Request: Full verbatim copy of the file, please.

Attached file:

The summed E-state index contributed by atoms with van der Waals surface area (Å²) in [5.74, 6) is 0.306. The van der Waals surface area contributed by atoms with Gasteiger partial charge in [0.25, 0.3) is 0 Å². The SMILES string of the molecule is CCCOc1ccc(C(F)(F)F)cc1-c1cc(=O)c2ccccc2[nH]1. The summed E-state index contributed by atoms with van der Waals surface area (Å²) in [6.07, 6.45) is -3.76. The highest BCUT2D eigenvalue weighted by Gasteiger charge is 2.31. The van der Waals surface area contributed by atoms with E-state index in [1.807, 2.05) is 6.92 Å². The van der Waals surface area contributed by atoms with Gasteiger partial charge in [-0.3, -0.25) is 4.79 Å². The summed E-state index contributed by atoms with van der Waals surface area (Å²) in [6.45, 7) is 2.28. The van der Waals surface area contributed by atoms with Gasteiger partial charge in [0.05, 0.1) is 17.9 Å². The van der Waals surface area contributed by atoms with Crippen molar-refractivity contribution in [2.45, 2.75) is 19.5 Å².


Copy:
The summed E-state index contributed by atoms with van der Waals surface area (Å²) in [5.74, 6) is 0.306. The van der Waals surface area contributed by atoms with Gasteiger partial charge in [0.25, 0.3) is 0 Å². The SMILES string of the molecule is CCCOc1ccc(C(F)(F)F)cc1-c1cc(=O)c2ccccc2[nH]1. The summed E-state index contributed by atoms with van der Waals surface area (Å²) in [6.07, 6.45) is -3.76. The highest BCUT2D eigenvalue weighted by Gasteiger charge is 2.31. The van der Waals surface area contributed by atoms with E-state index in [1.807, 2.05) is 6.92 Å². The van der Waals surface area contributed by atoms with Gasteiger partial charge in [-0.3, -0.25) is 4.79 Å². The summed E-state index contributed by atoms with van der Waals surface area (Å²) in [6.45, 7) is 2.28. The van der Waals surface area contributed by atoms with Gasteiger partial charge in [0.05, 0.1) is 17.9 Å². The van der Waals surface area contributed by atoms with Crippen molar-refractivity contribution in [2.45, 2.75) is 19.5 Å².